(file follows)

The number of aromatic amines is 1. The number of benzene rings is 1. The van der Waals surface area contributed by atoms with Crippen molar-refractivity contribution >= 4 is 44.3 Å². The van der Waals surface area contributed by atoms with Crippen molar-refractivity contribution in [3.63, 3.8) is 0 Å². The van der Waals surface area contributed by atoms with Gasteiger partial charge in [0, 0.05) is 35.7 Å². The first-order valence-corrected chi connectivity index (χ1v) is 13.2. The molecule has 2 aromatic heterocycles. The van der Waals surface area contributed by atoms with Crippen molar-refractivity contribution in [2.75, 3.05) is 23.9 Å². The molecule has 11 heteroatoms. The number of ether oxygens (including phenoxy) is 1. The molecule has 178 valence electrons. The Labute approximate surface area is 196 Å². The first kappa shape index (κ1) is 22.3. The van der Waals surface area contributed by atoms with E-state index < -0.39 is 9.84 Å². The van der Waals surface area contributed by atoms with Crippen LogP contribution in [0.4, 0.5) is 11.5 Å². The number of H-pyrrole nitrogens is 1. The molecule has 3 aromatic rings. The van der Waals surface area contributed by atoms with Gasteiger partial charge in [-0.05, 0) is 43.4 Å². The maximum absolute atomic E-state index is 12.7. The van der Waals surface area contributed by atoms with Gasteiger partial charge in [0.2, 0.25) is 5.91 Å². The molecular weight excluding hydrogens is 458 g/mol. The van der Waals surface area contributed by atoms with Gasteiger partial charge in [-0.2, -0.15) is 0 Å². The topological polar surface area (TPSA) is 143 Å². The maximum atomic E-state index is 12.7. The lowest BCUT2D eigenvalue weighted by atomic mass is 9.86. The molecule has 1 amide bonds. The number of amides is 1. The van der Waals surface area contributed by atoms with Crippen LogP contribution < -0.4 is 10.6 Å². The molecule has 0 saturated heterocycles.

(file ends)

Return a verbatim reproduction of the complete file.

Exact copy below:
The number of aromatic amines is 1. The number of benzene rings is 1. The van der Waals surface area contributed by atoms with Crippen molar-refractivity contribution >= 4 is 44.3 Å². The van der Waals surface area contributed by atoms with Crippen molar-refractivity contribution in [3.63, 3.8) is 0 Å². The van der Waals surface area contributed by atoms with Gasteiger partial charge in [0, 0.05) is 35.7 Å². The first-order valence-corrected chi connectivity index (χ1v) is 13.2. The molecule has 2 aromatic heterocycles. The van der Waals surface area contributed by atoms with Crippen molar-refractivity contribution in [2.75, 3.05) is 23.9 Å². The molecule has 11 heteroatoms. The number of ether oxygens (including phenoxy) is 1. The molecule has 178 valence electrons. The Labute approximate surface area is 196 Å². The first kappa shape index (κ1) is 22.3. The van der Waals surface area contributed by atoms with E-state index < -0.39 is 9.84 Å². The van der Waals surface area contributed by atoms with Crippen LogP contribution in [0.4, 0.5) is 11.5 Å². The number of H-pyrrole nitrogens is 1. The molecule has 3 aromatic rings. The van der Waals surface area contributed by atoms with Gasteiger partial charge in [-0.05, 0) is 43.4 Å². The maximum absolute atomic E-state index is 12.7. The van der Waals surface area contributed by atoms with Gasteiger partial charge in [0.2, 0.25) is 5.91 Å². The molecular weight excluding hydrogens is 458 g/mol. The van der Waals surface area contributed by atoms with Gasteiger partial charge in [-0.2, -0.15) is 0 Å². The topological polar surface area (TPSA) is 143 Å². The maximum atomic E-state index is 12.7. The lowest BCUT2D eigenvalue weighted by atomic mass is 9.86. The molecule has 1 amide bonds. The number of amides is 1. The van der Waals surface area contributed by atoms with Crippen LogP contribution < -0.4 is 10.6 Å². The molecule has 0 saturated heterocycles.